In an unusual partnership, two Connecticut-based health systems are preparing to jointly acquire a financially troubled hospital from the Roman Catholic Diocese of Bridgeport, Conn.
Last month, St. Vincent's Health Services in Bridgeport and Stamford (Conn.) Health System signed a letter of intent to buy Stamford-based St. Joseph Medical Center from the diocese for an undisclosed amount. Officials must file a certificate-of-need application with the state. They expect to receive state approval and complete the deal within the next six months.
The partnership arose from discussions about St. Joseph's future, said Tom Drohan, a spokesman for the diocese. St. Joseph already operates under a management contract with St. Vincent's Health Services, the corporate parent of St. Vincent's Medical Center in Bridgeport. When the contract expires in July 1997, it's anticipated that Stamford Health System, parent of Stamford Hospital, will assume day-to-day management responsibilities at the neighboring 180-bed hospital.
"The intent is to maintain choice to meet the community's needs," said Bruce Hutchison, director of public affairs for St. Vincent's.
Drohan said the financial burden of operating St. Joseph influenced the decision to sell the facility. But there also was the real need to combine with other Fairfield County providers to create a strong, integrated delivery system, he said.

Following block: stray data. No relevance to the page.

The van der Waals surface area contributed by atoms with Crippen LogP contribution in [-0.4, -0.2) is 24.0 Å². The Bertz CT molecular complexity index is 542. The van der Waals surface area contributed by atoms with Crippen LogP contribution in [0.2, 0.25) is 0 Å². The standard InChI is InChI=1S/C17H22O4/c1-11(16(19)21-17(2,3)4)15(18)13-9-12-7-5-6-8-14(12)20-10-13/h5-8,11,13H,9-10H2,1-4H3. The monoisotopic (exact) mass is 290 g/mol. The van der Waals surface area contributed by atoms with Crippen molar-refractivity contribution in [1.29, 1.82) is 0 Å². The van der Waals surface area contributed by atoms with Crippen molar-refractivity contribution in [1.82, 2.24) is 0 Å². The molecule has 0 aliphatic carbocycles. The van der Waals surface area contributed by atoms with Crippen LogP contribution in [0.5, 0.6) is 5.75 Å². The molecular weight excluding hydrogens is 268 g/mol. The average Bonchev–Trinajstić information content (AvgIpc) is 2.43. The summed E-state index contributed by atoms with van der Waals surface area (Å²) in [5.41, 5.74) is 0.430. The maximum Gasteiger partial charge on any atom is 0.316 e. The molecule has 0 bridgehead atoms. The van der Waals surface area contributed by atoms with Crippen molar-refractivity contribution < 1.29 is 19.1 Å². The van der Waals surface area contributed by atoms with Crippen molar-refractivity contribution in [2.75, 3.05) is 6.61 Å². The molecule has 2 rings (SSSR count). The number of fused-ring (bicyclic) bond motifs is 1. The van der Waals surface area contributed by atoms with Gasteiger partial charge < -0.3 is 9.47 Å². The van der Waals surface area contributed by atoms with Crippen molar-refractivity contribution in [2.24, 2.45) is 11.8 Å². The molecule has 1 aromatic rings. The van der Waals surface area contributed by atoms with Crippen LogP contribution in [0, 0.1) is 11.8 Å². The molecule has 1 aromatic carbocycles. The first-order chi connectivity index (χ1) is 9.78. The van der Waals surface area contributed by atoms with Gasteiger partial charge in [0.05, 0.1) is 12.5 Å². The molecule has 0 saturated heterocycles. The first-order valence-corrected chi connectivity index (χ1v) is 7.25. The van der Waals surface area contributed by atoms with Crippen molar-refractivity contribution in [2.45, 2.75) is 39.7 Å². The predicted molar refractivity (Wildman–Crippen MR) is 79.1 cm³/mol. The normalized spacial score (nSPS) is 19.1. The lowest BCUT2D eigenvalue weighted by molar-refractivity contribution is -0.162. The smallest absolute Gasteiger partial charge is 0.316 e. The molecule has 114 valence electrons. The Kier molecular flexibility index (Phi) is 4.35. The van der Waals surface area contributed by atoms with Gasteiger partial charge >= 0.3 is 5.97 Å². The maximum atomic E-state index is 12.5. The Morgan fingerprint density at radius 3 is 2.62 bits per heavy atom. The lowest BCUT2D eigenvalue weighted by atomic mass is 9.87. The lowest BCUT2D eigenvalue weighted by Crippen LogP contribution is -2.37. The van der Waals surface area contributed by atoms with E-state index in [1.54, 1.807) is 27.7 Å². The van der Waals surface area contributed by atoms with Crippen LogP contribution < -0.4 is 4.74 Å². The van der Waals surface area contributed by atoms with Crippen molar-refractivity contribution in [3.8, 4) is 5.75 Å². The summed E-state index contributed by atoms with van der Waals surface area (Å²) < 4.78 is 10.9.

St. Vincent's denied a request for recent revenue and net income figures for St. Joseph. But according to the Connecticut Office of Health Care Access, St. Joseph posted a net loss of $3.4 million on total revenues of $83.1 million for the fiscal year ended Sept. 30, 1995.
"The bishop, frankly, and the diocese had to make a decision regarding St. Joseph," and aligning with Stamford and St. Vincent's was believed to be "the best way to do it," Hutchison said.
Officials declined to reveal the negotiated purchase price. "As a matter of policy, the diocese does not discuss those terms," Drohan said. He added that the diocese plans to use the money for education, training and social services.
St. Joseph was established by the Diocese of Hartford in 1942 and was assumed by the Bridgeport diocese in 1953.
Under the agreement, St. Vincent's will hold a 51% stake in the new not-for-profit partnership, and Stamford will own 49%. The partnership will serve as the vehicle for purchasing St. Joseph and future acquisitions, Hutchison said.
St. Joseph will remain a Catholic acute-care hospital and will become a full member of St. Louis-based Daughters of Charity National Health System, which sponsors St. Vincent's.